He said that while this year will not be as extreme as last year, people still need to be very careful when using fire and observe the rules around total fire ban days. The rain has brought its own problems with increased pasture growth, the vegetation becomes a fire risk. As the grass dries out there’s a very real potential for fires later in the season.
This year's heavy and regular rain has created a decent drought break but while parts of NSW have received over double the normal rainfall this year, not all areas have recovered. The far south and far north eastern corners are still in drought and many areas are still drought affected.
RFS Commissioner Rob Rogers encouraged residents to make and discuss their bush fire survival plan.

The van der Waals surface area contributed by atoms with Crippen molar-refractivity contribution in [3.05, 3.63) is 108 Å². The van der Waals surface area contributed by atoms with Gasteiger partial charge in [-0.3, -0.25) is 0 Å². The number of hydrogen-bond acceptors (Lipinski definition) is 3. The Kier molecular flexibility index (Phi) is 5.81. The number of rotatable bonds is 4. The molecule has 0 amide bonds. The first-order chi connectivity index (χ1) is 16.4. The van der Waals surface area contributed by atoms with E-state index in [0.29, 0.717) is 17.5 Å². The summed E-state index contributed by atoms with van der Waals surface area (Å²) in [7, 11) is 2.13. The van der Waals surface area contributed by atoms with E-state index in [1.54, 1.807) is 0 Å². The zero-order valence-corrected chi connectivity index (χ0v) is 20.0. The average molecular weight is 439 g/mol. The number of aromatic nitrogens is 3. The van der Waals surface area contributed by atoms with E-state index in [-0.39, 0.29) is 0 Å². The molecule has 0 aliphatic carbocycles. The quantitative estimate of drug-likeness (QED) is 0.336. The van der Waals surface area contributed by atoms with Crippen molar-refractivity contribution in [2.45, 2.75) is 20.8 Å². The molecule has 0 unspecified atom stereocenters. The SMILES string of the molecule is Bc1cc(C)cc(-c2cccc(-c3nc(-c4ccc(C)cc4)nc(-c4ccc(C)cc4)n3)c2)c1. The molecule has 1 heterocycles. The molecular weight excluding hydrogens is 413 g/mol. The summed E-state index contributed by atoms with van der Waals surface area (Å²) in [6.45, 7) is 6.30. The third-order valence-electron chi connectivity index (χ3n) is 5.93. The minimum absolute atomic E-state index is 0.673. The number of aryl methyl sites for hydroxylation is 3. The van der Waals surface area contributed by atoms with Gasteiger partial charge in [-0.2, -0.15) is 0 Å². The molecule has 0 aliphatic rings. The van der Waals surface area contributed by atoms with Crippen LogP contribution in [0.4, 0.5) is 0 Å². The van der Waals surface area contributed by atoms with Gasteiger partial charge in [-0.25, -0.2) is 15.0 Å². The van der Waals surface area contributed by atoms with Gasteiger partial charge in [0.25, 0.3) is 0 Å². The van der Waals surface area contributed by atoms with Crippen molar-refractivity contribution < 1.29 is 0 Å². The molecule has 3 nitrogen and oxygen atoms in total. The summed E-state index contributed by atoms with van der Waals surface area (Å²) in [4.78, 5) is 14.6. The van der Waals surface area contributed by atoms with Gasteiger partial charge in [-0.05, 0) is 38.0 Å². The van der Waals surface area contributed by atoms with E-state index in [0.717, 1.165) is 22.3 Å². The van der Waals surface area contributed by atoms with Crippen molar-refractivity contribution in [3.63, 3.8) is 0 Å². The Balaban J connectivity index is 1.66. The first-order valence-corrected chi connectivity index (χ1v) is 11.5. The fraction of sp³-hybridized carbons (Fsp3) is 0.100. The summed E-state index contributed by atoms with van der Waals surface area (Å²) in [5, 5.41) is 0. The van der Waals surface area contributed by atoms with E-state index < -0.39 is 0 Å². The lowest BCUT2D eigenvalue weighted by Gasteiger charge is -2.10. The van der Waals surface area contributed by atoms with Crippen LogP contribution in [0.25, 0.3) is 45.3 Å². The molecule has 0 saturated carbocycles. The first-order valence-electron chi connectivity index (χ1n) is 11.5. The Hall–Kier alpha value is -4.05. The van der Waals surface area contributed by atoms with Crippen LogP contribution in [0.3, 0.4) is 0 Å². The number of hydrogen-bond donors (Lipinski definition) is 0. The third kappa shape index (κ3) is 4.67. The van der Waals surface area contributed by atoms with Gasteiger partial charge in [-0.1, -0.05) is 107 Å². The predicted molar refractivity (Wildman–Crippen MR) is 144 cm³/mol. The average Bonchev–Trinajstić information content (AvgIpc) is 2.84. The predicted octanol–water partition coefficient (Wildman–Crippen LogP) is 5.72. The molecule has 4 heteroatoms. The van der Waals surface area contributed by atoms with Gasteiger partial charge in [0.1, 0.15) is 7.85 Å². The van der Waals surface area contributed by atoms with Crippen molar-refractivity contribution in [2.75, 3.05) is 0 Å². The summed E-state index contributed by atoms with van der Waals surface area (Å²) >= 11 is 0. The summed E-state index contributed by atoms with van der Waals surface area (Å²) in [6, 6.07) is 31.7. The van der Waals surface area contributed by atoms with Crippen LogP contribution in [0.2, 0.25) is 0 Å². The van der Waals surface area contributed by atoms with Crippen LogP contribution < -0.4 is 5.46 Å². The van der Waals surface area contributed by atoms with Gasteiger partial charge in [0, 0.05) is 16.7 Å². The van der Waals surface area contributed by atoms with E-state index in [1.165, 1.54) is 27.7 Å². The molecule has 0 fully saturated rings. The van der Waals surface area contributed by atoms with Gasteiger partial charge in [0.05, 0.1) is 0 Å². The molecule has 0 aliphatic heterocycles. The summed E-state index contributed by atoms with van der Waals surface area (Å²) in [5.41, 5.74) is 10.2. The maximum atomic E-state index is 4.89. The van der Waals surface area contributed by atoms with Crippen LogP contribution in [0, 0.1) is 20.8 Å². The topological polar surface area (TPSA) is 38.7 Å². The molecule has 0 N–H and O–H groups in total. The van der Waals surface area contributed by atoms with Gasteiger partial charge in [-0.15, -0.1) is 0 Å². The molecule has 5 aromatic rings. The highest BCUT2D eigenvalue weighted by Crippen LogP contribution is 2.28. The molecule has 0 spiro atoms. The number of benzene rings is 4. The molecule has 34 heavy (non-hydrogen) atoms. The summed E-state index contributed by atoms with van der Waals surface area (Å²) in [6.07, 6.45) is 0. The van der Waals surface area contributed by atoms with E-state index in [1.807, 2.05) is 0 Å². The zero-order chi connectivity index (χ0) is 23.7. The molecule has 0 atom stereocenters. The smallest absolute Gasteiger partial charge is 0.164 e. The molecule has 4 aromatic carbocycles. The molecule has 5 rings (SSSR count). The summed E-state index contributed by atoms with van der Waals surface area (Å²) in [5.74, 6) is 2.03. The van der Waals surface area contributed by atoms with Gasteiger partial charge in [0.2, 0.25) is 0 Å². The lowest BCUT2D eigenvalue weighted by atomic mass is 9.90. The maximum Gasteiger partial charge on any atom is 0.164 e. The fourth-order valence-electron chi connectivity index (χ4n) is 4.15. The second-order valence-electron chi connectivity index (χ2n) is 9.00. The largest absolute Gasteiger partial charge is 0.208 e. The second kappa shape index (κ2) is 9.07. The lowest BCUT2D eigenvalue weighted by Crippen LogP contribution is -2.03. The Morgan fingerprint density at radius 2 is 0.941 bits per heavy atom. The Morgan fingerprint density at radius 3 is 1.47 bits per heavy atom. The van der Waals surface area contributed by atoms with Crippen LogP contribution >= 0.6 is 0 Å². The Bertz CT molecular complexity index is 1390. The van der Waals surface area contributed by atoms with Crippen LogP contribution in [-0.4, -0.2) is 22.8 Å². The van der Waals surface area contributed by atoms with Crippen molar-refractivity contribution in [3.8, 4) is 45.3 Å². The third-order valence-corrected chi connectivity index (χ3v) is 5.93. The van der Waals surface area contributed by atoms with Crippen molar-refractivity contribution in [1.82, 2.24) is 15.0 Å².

“Our new public awareness campaign this year features personal accounts from people who lost their homes in last year’s devastating bush fires. People need to understand the risk and prepare for it – and do it now. You can never be too prepared,” he said. “By taking the simple steps you can prepare your property – for example, removing flammable materials from their yards, clearing leaves from gutters, checking hoses can reach all around the house.
Now is the time to start preparing
Shoalhaven Mayor Amanda Findley says she does not have to remind residents that the 2019/20 bushfire season was the most devastating bushfire season in NSW history; and a stark reminder of the danger of fire. She also encouraged everyone to be prepared and have a plan.
"As we begin our next fire season, with the previous season's impacts still being felt across NSW, communities are understandably eager to know more about getting ready.” Mayor Findley said.